UNIVERSAL LOCAL

Words by Zoë Cooper
Photo by Shane Philip

Dancer and teacher Cathy Stoyko’s many cultural contributions include a multi-purpose space in Cumberland dedicated to inclusivity and creative freedom.

 


 

Dance has always been a significant part of Cathy Stoyko’s life. Her mother was a ballroom dance teacher, and with strong influences from her Ukrainian parents, she learned traditional folk dance at a Ukrainian school in Vancouver. She also has a background in competitive gymnastics and various forms of western dance. In 1996, Cathy moved to Denman Island, where she met her first serious teacher of Middle Eastern dance. It was a transformational period that shifted her focus to this ancient form of movement.

In the years that followed, she ardently studied and practiced many traditional women’s dances from the East, including Indian classical and folk, Persian, Flamenco-Arabic fusion, and Romani. She travelled to India, Turkey, and Seattle to seek out teachers and further her studies. Drawing from these varied yet comparable styles, she became inspired to respectfully teach and share these dances in her community.

In 2004, Cathy purchased a Catholic church in Cumberland originally built in 1884 that is now known as The Abbey Studio, transforming it into a place to teach weekly dance classes, host workshops, and hold events. The interior was updated with wooden floors, stage lighting, and full-length mirrors, among other additions. Cathy sees herself as the caretaker of this important heritage building, making it available to rent for cultural events and workshops that she feels align with her vision of the space. It has become a valuable and well-used community venue.

All of Cathy’s dance classes are rooted in what we call belly dancing—a Western term believed to have been coined in the late nineteenth century—an ever-evolving and often misunderstood dance form. As a dancer and teacher, Cathy draws from many styles that result in a unique blend. When pressed for a description of what she teaches, Cathy’s short answer is “contemporary fusion belly dance with ancient roots that celebrate the beauty and strength of women, nature, and the seasons.” A large part of what appeals to Cathy about this form of dance is its inclusiveness and accessibility. It’s for all ages, body types, and fitness levels, and can be powerful and cathartic. As Cathy explains, “We can carry a lot of trauma in our bodies, and dancing in this way provides an opportunity to release any blockages. It involves moving certain parts of the body as one might have never moved them before. It builds confidence, strength, and grace. I’ve seen a real shift in many of my students as they grow more comfortable in their skin.”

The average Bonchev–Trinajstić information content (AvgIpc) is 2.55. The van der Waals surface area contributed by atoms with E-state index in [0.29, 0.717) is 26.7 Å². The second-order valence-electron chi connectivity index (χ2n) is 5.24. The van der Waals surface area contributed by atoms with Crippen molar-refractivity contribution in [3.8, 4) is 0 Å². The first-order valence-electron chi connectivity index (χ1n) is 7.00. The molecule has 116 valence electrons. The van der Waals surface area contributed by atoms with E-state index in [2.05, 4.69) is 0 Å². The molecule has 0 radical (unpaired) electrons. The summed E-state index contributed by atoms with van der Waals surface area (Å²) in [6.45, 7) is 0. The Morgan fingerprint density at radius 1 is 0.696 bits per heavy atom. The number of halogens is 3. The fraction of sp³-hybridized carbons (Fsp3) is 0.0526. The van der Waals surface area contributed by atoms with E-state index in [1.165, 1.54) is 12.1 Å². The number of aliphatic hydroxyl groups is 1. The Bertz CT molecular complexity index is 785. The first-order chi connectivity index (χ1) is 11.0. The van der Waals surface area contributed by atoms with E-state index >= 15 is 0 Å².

Cathy’s classes are primarily for adults, and she wishes to dispel the notion that dancing and performing is only for children. Dance, like music, is universal throughout history. Dance also has many health benefits—not just physical, but emotional, social, and cognitive. As a form of physical exercise, it’s suitable for all ages because it’s both non-impact and weight-bearing. Many moves involve isolating certain areas, which improves flexibility, particularly of the torso. It also helps to increase strength throughout the body.

As author Wendy Buonaventura writes in her book Serpent of the Nile, “The dance is a showing rather than a showing off, a showing of the physical self in the best setting of all, an atmosphere of encouragement and appreciation. It is assumed that all of us, rather than the specially gifted few, are dancers.”

The vast majority of Cathy’s students are women, however anyone who wishes to participate is welcome. Upcoming sessions run from January to July. You can read more about Cathy, her dance classes and schedules, and her performance group Arcana Dea Dance, at cathystoykodance.blogspot.com, or on The Abbey Studio’s Facebook page.




Category: Motion, Volume 17